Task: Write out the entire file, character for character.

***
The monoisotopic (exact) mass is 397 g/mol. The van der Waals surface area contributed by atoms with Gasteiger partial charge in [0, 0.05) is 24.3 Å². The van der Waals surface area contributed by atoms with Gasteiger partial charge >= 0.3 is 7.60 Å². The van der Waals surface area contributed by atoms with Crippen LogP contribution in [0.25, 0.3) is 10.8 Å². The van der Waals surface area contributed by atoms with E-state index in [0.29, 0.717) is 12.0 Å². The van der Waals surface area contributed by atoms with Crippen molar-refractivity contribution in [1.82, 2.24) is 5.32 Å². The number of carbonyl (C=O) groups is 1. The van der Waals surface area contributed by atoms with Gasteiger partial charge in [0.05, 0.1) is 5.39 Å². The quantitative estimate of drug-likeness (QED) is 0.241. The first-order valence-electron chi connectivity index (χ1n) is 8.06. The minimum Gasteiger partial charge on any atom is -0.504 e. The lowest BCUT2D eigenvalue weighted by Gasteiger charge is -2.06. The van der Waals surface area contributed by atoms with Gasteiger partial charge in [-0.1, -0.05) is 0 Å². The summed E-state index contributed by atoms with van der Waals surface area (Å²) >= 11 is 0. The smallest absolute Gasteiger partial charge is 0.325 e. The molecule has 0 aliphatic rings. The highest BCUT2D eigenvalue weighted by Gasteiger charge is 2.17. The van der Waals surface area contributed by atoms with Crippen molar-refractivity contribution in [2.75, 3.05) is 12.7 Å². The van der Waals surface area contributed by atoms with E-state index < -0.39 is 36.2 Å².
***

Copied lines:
The monoisotopic (exact) mass is 397 g/mol. The van der Waals surface area contributed by atoms with Gasteiger partial charge in [0, 0.05) is 24.3 Å². The van der Waals surface area contributed by atoms with Gasteiger partial charge >= 0.3 is 7.60 Å². The van der Waals surface area contributed by atoms with Crippen LogP contribution in [0.25, 0.3) is 10.8 Å². The van der Waals surface area contributed by atoms with E-state index in [0.29, 0.717) is 12.0 Å². The van der Waals surface area contributed by atoms with Crippen molar-refractivity contribution in [1.82, 2.24) is 5.32 Å². The number of carbonyl (C=O) groups is 1. The van der Waals surface area contributed by atoms with Gasteiger partial charge in [0.05, 0.1) is 5.39 Å². The quantitative estimate of drug-likeness (QED) is 0.241. The first-order valence-electron chi connectivity index (χ1n) is 8.06. The minimum Gasteiger partial charge on any atom is -0.504 e. The lowest BCUT2D eigenvalue weighted by Gasteiger charge is -2.06. The van der Waals surface area contributed by atoms with Gasteiger partial charge in [-0.1, -0.05) is 0 Å². The summed E-state index contributed by atoms with van der Waals surface area (Å²) >= 11 is 0. The smallest absolute Gasteiger partial charge is 0.325 e. The molecule has 0 aliphatic rings. The highest BCUT2D eigenvalue weighted by Gasteiger charge is 2.17. The van der Waals surface area contributed by atoms with Crippen molar-refractivity contribution in [2.75, 3.05) is 12.7 Å². The van der Waals surface area contributed by atoms with E-state index < -0.39 is 36.2 Å².